From Photoshop to code - creating rich custom visuals with Substance
Chris has noted this before, and now the series of articles that i published on my other blog is completed. This series walks through process of taking the UI definitions from your designer and converting them to a live implementation. Illustrated by taking design of Cookbook UI (from the My Dream App contest) and turning it into a Swing application using Substance look-and-feel, the main five phases of this process are:
- Analysing the original design
- Mapping design to UI toolkit
- Implementing the decoration painting
- Implementing the skin
- Polishing the visuals
The customization layer of Substance (especially the painters) aims to create a customizable and powerful separation between painting layer and the rest of the application code (business logic such as persistence, authentication, communication and more). In this separation, Substance allows working on the application visuals as a separate work flow (although the process of mapping the application areas to Swing and Substance may require closer cooperation with implementing the actual UI container structure).
The ideal end result of this process is a self-contained implementation of the application skin that can be:
- tweaked as the design changes
- reused in other applications under the same portfolio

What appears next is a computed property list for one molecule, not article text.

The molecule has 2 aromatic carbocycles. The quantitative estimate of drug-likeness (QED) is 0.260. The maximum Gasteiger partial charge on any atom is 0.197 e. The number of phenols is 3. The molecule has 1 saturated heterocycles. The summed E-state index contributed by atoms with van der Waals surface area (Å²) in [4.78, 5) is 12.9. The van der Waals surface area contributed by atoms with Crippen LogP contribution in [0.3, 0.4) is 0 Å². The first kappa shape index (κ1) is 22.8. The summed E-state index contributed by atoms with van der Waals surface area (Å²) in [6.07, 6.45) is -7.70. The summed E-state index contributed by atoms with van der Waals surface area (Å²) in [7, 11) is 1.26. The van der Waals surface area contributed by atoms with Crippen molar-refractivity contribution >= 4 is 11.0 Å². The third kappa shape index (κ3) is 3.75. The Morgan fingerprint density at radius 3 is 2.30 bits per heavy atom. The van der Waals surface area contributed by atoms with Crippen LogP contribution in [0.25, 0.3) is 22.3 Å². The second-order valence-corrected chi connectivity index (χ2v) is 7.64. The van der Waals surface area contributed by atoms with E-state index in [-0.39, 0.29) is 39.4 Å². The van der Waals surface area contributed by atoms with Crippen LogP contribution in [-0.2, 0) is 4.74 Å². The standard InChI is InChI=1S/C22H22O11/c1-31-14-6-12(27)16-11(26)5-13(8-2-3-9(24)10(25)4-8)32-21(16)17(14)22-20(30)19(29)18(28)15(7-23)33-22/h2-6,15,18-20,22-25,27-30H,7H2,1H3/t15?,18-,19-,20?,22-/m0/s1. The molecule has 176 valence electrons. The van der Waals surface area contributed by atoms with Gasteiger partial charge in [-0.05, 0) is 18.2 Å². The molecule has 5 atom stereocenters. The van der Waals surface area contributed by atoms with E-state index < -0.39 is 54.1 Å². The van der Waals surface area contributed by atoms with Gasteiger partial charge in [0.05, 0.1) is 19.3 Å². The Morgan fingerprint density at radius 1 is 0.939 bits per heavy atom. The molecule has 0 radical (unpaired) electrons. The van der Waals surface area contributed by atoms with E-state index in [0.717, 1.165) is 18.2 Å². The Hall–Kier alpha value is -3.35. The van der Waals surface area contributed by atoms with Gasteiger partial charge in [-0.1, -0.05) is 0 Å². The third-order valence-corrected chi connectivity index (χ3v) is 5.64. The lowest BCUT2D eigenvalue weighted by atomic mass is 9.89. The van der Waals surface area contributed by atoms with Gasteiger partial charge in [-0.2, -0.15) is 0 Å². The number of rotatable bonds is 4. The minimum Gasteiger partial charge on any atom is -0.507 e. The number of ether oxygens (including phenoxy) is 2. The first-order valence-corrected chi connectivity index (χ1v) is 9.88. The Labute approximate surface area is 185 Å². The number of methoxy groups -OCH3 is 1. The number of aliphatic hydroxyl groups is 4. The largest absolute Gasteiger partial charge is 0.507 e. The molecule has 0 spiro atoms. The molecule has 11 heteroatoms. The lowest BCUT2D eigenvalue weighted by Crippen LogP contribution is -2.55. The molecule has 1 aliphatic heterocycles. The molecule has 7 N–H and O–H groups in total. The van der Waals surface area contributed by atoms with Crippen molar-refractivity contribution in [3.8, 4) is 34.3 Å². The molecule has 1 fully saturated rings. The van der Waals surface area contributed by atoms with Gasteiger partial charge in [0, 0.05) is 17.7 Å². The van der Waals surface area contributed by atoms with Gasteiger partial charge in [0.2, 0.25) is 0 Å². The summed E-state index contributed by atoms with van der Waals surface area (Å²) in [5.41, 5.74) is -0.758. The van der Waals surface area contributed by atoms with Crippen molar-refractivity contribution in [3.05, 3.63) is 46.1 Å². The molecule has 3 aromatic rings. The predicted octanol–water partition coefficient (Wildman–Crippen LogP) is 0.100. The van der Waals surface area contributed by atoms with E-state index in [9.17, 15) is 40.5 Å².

- even swapped out for a completely different appearance (such as using a native look-and-feel)
It took me about 20 hours to create the final visuals as shown below (click to see the full-sized version):
As the developer of Substance i have an advantage of knowing how the library is built and what APIs are available. My hope is that this series will make it easier for Swing developers to understand the customization layer of Substance and use it to its fullest potential.
An important question that needs to be addressed is: why do you need to do it with Substance? Why would you want to tie yourself to a third-party library when you can override paintComponent and use Java2D to create all the visuals? While you can most certainly do so (and in fact, the light bar holder is implemented this way), Substance gives you quite a few advantages:
- Cleaner separation of the painting logic from your main application. A close cooperation with your design team that is made aware of the current Substance limitations may result in zero custom painting code in your components even for such a complicated design as Cookbook UI.
- Performance improvements in version 5.0 (available tomorrow) bring Substance on par with the core look-and-feels. If your painting code is making heavy use of Java2D and images, you will need to provide a sophisticated caching layer to make sure that the UI remains responsive.
- Substance skin can be reused across multiple portfolio applications. Embedding custom painting code in your UI components may result in a code that is harder to refactor into reusable building blocks.
- Substance provides animation effects (rollover, selection, others) on the core and supported third-party components out of the box. These effects add a modern touch expected from visually rich applications.
- Substance supports third-party component suites, such as SwingX, Flamingo and (partially) JIDE. In addition, it provides a well-defined plugin mechanism to support additional third-party components.
- Substance makes your applications safer by checking EDT violations during the UI construction.
The code behind the process is available in the Substance Samples project that aims to provide a collection of blueprints for creating visually rich UIs in Swing.